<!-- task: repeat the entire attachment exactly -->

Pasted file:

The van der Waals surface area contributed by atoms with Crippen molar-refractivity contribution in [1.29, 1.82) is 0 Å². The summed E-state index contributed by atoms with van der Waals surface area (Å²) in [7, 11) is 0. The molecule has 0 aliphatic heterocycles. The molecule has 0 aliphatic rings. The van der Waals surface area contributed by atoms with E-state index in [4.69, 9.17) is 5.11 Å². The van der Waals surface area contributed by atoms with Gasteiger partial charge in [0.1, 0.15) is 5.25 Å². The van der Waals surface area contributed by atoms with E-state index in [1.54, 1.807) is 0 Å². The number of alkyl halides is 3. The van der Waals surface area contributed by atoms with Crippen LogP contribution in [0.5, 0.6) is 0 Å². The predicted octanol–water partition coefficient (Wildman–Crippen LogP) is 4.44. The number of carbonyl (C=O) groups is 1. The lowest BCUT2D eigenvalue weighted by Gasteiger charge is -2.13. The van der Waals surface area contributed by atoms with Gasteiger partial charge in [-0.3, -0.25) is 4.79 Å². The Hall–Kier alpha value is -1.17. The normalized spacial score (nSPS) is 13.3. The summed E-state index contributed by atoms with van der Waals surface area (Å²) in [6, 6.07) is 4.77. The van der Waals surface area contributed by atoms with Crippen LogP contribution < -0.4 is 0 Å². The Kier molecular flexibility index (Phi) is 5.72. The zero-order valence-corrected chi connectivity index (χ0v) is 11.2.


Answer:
The van der Waals surface area contributed by atoms with Crippen molar-refractivity contribution in [1.29, 1.82) is 0 Å². The summed E-state index contributed by atoms with van der Waals surface area (Å²) in [7, 11) is 0. The molecule has 0 aliphatic heterocycles. The molecule has 0 aliphatic rings. The van der Waals surface area contributed by atoms with E-state index in [4.69, 9.17) is 5.11 Å². The van der Waals surface area contributed by atoms with Gasteiger partial charge in [0.1, 0.15) is 5.25 Å². The van der Waals surface area contributed by atoms with E-state index in [1.54, 1.807) is 0 Å². The number of alkyl halides is 3. The van der Waals surface area contributed by atoms with Crippen LogP contribution in [0.5, 0.6) is 0 Å². The predicted octanol–water partition coefficient (Wildman–Crippen LogP) is 4.44. The number of carbonyl (C=O) groups is 1. The lowest BCUT2D eigenvalue weighted by Gasteiger charge is -2.13. The van der Waals surface area contributed by atoms with Gasteiger partial charge in [-0.3, -0.25) is 4.79 Å². The Hall–Kier alpha value is -1.17. The normalized spacial score (nSPS) is 13.3. The summed E-state index contributed by atoms with van der Waals surface area (Å²) in [6, 6.07) is 4.77. The van der Waals surface area contributed by atoms with Crippen LogP contribution < -0.4 is 0 Å². The Kier molecular flexibility index (Phi) is 5.72. The zero-order valence-corrected chi connectivity index (χ0v) is 11.2.